I paint with acrylics and would love to try plein air painting. Do you have any advice for painting outdoors with acrylics?


The biggest challenges of painting with acrylics outdoors are created by their quick drying time. I've seen artists producing amazing work with acrylics outdoors, but it takes some dedication and determination.

To minimize your frustration, follow the tips below:

- Bring along a water mister to spray the paint on your palette periodically to keep it from drying. I spray the paint as soon as I squeeze it out, and keep spraying it systematically, even when I paint in the studio. You may also bring along some clear small containers that you can use upside-down to cover paint and trap the moisture in.

- Don't work in direct sunlight. Keep your painting and your paints in the shade, either standing under a tree or shelter or using an umbrella.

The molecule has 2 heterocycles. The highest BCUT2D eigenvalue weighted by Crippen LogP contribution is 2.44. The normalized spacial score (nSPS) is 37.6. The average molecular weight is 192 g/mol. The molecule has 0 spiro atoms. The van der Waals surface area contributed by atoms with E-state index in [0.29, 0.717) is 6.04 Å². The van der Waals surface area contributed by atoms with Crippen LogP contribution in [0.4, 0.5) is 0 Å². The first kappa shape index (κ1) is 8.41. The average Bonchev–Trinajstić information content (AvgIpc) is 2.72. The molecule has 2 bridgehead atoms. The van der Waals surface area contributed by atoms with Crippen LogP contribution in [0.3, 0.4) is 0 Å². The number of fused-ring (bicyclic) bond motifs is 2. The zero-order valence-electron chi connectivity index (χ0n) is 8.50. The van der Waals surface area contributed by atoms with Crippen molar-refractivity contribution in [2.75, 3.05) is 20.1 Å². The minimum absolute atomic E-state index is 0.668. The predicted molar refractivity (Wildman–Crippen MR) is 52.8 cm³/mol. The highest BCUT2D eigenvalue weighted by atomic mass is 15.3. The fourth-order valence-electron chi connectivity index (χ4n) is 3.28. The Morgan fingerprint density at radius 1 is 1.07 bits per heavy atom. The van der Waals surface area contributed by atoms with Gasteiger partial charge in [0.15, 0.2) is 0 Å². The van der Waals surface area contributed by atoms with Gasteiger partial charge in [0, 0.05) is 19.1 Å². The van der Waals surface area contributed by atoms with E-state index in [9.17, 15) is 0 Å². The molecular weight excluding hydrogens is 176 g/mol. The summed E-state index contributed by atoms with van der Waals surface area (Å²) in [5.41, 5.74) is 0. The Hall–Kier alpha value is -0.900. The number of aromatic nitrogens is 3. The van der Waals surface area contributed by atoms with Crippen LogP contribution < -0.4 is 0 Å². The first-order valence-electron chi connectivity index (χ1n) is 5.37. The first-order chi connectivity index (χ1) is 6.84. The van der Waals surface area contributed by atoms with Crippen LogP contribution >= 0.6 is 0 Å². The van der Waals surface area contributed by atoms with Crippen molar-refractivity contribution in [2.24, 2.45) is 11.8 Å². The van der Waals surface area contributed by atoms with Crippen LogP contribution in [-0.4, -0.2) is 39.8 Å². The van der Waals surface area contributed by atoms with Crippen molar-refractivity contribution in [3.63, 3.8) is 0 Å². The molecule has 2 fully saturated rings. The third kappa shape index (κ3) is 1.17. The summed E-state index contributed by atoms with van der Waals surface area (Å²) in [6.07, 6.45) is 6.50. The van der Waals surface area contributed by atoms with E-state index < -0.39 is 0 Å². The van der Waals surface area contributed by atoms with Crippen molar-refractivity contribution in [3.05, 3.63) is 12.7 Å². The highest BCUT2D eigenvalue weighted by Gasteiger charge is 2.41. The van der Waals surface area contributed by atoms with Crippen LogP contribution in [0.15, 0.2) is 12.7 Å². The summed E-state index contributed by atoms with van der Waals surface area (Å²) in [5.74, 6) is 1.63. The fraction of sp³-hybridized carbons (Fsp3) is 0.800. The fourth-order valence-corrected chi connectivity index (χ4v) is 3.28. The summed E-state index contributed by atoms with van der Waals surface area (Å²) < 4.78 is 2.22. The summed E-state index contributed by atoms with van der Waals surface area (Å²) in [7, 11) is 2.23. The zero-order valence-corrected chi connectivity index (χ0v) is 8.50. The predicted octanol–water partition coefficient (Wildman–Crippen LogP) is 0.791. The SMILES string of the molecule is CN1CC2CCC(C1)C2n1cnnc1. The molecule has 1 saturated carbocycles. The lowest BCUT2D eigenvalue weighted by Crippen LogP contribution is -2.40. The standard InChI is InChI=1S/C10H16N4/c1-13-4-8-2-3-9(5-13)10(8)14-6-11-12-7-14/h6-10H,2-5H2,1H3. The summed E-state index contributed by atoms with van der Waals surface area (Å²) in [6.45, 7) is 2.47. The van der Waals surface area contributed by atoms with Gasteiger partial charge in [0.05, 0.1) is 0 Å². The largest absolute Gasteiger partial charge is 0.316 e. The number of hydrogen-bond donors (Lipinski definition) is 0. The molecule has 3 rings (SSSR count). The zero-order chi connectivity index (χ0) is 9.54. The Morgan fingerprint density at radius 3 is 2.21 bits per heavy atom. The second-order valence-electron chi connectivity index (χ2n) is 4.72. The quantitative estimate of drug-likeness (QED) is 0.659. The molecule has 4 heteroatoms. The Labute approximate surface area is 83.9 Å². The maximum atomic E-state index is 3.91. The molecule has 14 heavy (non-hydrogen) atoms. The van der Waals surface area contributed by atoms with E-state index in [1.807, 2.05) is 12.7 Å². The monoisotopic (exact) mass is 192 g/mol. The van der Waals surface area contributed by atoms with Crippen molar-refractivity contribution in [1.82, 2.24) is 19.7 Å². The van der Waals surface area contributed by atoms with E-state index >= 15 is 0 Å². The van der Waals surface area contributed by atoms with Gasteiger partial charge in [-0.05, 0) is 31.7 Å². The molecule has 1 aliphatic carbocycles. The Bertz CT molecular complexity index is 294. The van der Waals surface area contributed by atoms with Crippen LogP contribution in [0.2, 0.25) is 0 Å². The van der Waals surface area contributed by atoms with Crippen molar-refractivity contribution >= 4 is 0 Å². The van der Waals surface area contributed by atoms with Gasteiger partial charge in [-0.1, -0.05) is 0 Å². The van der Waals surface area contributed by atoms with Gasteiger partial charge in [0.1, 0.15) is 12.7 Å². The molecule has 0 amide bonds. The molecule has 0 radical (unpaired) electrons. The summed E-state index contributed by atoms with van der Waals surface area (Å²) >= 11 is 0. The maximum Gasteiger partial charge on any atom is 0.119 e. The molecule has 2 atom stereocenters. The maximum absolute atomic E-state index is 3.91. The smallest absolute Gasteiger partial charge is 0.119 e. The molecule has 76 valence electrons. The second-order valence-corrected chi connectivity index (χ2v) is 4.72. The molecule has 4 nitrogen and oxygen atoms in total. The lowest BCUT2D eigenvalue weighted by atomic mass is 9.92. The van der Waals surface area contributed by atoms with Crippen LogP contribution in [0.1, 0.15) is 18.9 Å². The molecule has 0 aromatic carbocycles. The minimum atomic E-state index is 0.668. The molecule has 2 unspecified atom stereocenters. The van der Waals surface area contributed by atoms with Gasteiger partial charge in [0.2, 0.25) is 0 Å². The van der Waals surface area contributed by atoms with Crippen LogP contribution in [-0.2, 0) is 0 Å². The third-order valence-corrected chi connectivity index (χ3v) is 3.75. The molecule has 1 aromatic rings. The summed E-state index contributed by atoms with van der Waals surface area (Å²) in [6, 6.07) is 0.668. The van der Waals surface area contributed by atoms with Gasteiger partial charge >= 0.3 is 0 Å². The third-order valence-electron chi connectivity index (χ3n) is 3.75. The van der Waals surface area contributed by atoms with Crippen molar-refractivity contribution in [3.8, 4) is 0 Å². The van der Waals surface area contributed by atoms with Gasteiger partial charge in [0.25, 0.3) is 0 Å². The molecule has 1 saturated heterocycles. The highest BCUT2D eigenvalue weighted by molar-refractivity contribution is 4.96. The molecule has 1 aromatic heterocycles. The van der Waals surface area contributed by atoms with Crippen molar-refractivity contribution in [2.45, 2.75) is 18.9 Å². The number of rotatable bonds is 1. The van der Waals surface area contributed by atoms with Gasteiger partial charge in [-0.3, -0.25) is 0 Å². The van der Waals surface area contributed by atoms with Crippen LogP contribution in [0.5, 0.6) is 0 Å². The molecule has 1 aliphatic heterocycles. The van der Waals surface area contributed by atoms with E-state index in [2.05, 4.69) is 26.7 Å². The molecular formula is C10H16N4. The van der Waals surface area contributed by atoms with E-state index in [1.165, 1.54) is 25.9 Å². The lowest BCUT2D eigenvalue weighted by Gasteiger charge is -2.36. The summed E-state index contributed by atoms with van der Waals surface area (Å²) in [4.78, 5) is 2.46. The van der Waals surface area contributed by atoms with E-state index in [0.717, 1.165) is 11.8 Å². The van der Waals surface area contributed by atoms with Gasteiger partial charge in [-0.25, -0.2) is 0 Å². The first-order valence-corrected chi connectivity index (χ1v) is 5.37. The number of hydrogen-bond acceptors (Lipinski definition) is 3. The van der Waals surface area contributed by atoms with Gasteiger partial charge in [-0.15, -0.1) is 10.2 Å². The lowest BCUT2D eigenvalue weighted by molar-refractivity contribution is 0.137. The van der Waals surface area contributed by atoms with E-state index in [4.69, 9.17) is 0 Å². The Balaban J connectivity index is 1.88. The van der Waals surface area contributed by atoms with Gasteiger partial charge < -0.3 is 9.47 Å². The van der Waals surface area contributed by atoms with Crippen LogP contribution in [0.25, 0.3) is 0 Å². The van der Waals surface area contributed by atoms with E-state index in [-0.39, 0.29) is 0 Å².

- Use an acrylic retarder and mix a small quantity into your paint. Be aware that it will make acrylic paint more translucent.

- Keep your brushes wet so the paint doesn't dry on them. Bring along plenty of water to rinse the brushes and for refills - it will get dirty.

- Try to limit the amount of paint that you squeeze out.

- Paint quickly. The more quickly you can paint and the less time your paint will be exposed to the drying effects of heat, sun, and air.

- Avoid painting during the middle and hottest part of the day when the sun is directly overhead and the strongest.

- You may want to invest in some of the recently developed acrylic pants with prolonged drying time, like Golden Open Acrylics. They stay wet longer and can be mixed with regular acrylics.

I hope this helps

Happy painting!

Updated on March 22, 2018

Original Article:

Plein Air Painting Is so Popular, but Is It for You?
By Robie Benve